Commandment 3: Stop Selling

Commandment 3: Stop Selling

February 16, 2015 Digital Marketing 0
Effective digital marketing means you have to learn when is the right time to sell.
Sales and marketing activities are the only ways for companies to generate revenues. The people in sales and marketing are the link between the company and its customers.
History tells us that the only way this happens is through direct interaction. Here’s a good example to understand this:
The company creates an ad and sends it to their local newspaper. A customer saw the ad. They go to the store to see the actual product. The customer interacts with the people inside the store, ask questions then decide whether to purchase or not.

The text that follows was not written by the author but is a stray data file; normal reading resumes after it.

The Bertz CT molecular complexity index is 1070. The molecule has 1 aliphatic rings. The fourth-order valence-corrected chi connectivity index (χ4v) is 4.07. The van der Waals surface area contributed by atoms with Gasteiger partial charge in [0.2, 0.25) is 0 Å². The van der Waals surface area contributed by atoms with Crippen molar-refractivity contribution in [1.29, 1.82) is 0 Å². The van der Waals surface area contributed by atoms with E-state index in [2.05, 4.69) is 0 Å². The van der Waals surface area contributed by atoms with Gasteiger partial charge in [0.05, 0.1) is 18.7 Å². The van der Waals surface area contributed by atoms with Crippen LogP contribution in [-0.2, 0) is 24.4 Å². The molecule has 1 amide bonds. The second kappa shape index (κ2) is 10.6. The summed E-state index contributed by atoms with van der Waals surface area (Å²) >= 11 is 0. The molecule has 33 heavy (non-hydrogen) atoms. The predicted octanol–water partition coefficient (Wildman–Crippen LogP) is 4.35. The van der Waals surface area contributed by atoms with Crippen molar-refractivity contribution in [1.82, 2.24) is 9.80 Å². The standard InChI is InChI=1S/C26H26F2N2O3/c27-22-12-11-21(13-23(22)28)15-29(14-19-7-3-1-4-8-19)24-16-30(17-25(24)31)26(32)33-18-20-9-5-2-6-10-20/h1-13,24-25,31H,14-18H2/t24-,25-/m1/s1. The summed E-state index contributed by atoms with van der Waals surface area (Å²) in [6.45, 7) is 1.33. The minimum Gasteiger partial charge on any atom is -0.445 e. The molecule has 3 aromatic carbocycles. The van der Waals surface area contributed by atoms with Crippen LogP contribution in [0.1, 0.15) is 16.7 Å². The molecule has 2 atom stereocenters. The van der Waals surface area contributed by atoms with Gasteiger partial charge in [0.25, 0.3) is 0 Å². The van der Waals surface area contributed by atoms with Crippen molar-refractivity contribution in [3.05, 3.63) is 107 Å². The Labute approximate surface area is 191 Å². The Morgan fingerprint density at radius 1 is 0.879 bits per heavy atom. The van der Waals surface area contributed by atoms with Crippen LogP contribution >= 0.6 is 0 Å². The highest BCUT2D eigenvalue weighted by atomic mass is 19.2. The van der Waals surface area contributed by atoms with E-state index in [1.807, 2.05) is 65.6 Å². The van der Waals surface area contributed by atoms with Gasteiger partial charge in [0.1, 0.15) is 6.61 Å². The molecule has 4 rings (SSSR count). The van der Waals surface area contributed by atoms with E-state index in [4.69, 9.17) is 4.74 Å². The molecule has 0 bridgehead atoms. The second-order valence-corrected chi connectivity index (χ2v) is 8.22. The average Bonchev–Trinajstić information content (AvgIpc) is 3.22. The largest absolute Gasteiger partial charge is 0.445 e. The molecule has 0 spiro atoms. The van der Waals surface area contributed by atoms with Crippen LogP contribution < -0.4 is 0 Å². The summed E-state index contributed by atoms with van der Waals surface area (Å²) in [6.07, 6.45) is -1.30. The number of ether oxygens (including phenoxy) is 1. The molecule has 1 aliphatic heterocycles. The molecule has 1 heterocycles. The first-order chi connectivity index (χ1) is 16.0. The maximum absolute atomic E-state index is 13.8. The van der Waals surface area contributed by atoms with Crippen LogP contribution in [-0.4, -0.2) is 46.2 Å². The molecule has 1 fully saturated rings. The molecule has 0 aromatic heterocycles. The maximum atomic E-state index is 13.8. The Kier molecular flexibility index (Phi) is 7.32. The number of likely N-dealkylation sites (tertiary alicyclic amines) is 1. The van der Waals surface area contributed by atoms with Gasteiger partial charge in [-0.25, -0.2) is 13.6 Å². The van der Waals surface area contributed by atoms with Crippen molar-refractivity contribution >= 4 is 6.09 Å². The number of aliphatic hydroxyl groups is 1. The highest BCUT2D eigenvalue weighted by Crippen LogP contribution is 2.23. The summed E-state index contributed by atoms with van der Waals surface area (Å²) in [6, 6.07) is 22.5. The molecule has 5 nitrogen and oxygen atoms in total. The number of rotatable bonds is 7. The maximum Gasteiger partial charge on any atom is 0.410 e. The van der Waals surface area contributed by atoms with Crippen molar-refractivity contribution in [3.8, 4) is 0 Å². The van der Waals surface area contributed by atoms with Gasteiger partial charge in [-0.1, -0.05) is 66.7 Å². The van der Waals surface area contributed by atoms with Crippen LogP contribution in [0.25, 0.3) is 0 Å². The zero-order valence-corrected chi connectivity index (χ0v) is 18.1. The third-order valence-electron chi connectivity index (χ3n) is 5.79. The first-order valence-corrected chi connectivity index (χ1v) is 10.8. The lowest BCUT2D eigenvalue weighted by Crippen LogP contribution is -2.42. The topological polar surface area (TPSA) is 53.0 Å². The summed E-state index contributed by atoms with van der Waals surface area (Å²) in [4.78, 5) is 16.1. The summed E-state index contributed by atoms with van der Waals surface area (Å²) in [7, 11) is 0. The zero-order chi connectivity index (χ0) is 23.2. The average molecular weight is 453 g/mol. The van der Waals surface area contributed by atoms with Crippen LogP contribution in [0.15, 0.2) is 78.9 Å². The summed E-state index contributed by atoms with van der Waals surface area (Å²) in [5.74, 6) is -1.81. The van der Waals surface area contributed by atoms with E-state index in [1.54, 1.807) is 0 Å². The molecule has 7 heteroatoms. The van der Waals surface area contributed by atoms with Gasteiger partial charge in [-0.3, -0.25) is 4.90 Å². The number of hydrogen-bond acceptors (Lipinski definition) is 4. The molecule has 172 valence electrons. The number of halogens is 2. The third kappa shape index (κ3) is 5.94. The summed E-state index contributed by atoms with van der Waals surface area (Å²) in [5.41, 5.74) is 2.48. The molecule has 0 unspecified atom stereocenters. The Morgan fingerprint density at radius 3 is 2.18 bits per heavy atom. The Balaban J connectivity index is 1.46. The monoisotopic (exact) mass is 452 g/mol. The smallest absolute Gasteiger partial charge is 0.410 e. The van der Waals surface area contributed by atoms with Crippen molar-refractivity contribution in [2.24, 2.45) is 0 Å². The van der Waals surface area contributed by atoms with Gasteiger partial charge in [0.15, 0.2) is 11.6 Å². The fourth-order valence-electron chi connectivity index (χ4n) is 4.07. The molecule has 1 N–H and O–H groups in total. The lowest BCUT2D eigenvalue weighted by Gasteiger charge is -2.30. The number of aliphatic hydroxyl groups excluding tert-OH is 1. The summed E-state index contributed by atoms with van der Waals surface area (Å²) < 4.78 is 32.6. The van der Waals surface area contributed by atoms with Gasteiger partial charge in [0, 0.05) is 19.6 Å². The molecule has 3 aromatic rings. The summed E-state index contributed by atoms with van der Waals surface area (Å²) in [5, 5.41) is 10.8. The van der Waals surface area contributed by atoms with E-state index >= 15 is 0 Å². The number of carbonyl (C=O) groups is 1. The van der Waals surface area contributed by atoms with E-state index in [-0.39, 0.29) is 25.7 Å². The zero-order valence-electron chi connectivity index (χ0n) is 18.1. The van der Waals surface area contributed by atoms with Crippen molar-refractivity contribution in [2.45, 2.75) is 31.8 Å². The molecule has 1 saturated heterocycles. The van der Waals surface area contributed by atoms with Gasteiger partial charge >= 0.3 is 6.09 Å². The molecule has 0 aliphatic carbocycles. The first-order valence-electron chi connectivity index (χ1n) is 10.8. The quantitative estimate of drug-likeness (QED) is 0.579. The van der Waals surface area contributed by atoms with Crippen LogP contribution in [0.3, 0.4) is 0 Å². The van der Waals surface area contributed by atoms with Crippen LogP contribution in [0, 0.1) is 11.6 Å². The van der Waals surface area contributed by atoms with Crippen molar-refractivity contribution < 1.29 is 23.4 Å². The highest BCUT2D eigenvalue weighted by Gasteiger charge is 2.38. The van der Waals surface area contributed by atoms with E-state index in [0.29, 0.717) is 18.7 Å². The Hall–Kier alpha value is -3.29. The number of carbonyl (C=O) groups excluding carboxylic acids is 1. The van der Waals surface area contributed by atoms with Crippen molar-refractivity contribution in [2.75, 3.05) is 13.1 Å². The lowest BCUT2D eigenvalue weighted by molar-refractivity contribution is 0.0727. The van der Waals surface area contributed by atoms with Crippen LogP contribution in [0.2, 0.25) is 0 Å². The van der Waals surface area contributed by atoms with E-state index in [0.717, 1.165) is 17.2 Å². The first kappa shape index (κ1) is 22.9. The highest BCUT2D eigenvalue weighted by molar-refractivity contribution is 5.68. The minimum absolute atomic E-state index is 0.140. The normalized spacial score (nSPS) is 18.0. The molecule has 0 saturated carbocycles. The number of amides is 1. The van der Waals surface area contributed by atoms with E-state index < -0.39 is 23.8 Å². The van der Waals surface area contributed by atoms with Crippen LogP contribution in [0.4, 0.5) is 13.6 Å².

While marketing and sales activities are still important, the decision to buy isn’t made any more in stores. Rather, they’re made way before the actual visit.

Now, imagine a company whose primary (most cases, only) message is selling their products and services? They make variations of their messages as sales and discounts, limited-time offers, etc.
Let’s say 80% of what you see in their social media accounts are “buy from me” messages?
Would you grow fond of this company? Would you enjoy “following” them?
…the Internet has turned what used to be a controlled, one-way message into
a real-time dialogue with millions.
Danielle Sacks
The Future of Advertising
Fast Company
November 17, 2010.
Buyer's Journey Then and Now
Decisions are now made before they interact with your actual products or services. People visit the store for the purchase, but decisions are already made earlier. So how can you influence them to buy from you? Change your communications. Instead of selling to them, educate them.